Date: Saturday December 13, 2014
Time: 9:30am to 5pm
Location: Tisch Hall (40 W 4th Street), Room LC-11, New York University

Over the past several years there have been exciting empirical discoveries about the self. At the same time, there have been important developments in the philosophy of the self and personal identity. To foster dialogue and discussion between these empirical and philosophical approaches, this one-day workshop will feature presentations on the self from cognitive scientists and philosophers.

Nicole Hassoun is interested in finding recent work on experimental political philosophy that might be worth mentioning in a review article on the topic. If you have any such references, please email her directly at: nhassoun at binghamton.edu. Thanks!

Jonathan Phillips and his co-authors have put together the following interactive video on happiness. Do check it out!

MERG Mini-Conference at NYU
By S. Matthew Liao

Metro Experimental Research Group, in conjunction with the NYU Center for Bioethics, is hosting a mini-conference at NYU on some exciting new work in experimental philosophy on Friday, March 16th.

The conference includes the following four talks:

* Zoltan Szabo (Yale), Impure Modals

* S. Matthew Liao (NYU), The Doctrine of Double Effect and Experimental Philosophy

* Shaun Nichols (Arizona), Ambiguous Reference

* Fiery Cushman (Brown), Two Functions of Morality

The conference will be held in Room 101 of NYU’s Philosophy department (5 Washington Place) from 10:30 to 5:30. All are welcome to attend.

NEH Summer Institute
By S. Matthew Liao

Ron Mallon (Philosophy, Washington University, St. Louis) and Shaun Nichols (Philosophy, Arizona) are hosting an NEH Summer Institute for College and University Teachers in Experimental Philosophy this July in Tucson. Details are here:

http://epi.arizona.edu/

Applications are due March 1st, 2012.

Institutes are designed for teachers of American undergraduate students. Because of recent changes to the program, now up to three spaces may be awarded to graduate students in the humanities as well.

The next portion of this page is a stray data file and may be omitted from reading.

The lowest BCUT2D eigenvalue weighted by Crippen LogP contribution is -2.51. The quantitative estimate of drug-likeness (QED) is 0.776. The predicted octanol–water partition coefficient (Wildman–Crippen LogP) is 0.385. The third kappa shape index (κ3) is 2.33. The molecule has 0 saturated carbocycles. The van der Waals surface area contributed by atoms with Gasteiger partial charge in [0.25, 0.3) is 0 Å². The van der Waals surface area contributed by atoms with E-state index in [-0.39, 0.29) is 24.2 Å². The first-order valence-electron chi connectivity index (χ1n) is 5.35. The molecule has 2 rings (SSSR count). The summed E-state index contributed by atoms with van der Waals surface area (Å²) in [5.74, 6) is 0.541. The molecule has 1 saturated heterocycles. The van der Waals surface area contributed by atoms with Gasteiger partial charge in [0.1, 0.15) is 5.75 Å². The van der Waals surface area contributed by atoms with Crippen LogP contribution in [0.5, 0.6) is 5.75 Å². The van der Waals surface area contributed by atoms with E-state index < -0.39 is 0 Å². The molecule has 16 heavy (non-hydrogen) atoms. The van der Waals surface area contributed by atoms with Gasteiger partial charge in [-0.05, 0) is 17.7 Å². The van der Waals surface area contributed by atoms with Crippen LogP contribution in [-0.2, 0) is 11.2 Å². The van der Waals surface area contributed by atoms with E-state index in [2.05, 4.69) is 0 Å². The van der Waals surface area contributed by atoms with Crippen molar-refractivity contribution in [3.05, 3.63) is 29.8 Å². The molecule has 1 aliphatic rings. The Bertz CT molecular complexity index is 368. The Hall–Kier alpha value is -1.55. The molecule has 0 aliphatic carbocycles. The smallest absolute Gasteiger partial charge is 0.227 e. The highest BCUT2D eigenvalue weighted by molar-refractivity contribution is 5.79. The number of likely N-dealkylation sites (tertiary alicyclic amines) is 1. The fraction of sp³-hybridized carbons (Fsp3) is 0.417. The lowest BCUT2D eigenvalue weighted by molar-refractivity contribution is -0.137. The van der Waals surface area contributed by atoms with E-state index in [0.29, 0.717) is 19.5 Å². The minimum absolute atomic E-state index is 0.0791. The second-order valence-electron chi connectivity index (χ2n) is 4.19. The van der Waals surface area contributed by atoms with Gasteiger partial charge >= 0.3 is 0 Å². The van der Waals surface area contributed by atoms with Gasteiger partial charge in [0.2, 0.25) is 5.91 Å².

Consider applying!

Special issue of the Review of Philosophy and Psychology
Guest editors: Mark Phelan & Adam Waytz
Deadline for submissions: 31 March 2012

When people regard other entities as objects of ethical concern whose interests must be taken into account in moral deliberations, does the attribution of consciousness to these entities play an essential role in the process? In recent years, philosophers and psychologists have begun to sketch limited answers to this general question. However, much progress remains to be made. Contributions to a special issue of The Review of Philosophy and Psychology on the role of consciousness attribution in moral cognition from researchers working in fields including developmental, evolutionary, perceptual, and social psychology, cognitive neuroscience, and philosophy are invited.

3rd – 4th May 2012
Institute of Philosophy, London, UK

Confirmed speakers:
Fiery Cushman, Psychology, Brown University, USA
Adam Feltz, Philosophy, Schreiner University, USA
Urs Fischbacher, Economics, University of Konstanz, Germany
Natalie Gold, Philosophy, King’s College London, UK
Shaun Nichols, Philosophy, University of Arizona
Briony Pulford, Psychology, University of Leicester, UK

This is an end-of-project workshop arising from a two-year study entitled “Framing Effects in Ethical Dilemmas” in which Natalie Gold, Andrew Colman, and Briony Pulford investigated contextual factors affecting moral decisions. The project included a series of experiments in which trolley problems and related ethical dilemmas were presented to people in contexts that were systematically varied to throw light on factors affecting their responses. Experiments included both hypothetical questions and incentivised choices, of the kind associated with experimental economics.

October 7, 2011
Eindhoven University of Technology, The Netherlands

Invited speakers:
James Beebe (Buffalo)
Mark Phelan (Lawrence)
Stephen Clarke (Oxford)
Frank Hindriks (Groningen)
Katinka Quintelier (Ghent)

The program of the workshop has slightly changed. Stephen Stich, one of the earlier invited speakers, had to cancel his talk owing to health problems. Mark Phelan (previously at Yale, now at Lawrence) will fill in for Steve Stich.

Registration for this event is free of charge. For more info (full program, travel, registration), visit the workshop’s website here.

Workshop organizers: Martin Peterson & Krist Vaesen (Eindhoven)

Oxford University Press has launched the new Oxford Studies in Experimental Philosophy series edited by Joshua Knobe, Tania Lombrozo, and Shaun Nichols. The series joins other successful volumes in the Oxford Studies in . . . series, which bring together original articles on all aspects of their respective topics. Oxford Studies in Experimental Philosophy will publish a volume every two years, featuring outstanding papers at the cutting edge of experimental philosophy as well as papers that engage in critical discussion of the field. Philosophers and scientists alike are invited to contribute.

Fellow philosophers will no doubt be familiar with the curious book, Nudge, by Richard Thaler and Cass Sunstein. The book defends “libertarian paternalism” and a view of behavioural economics. While I have not been convinced by its arguments, it is a good read and I’ve half expected Nudge to be the subject of at least a small wave of papers in ethics and political philosophy. I’m not the only one who thought its ideas would find traction: the British government has also commissioned research into how it might “nudge” the public into healthier lifestyles, for example.

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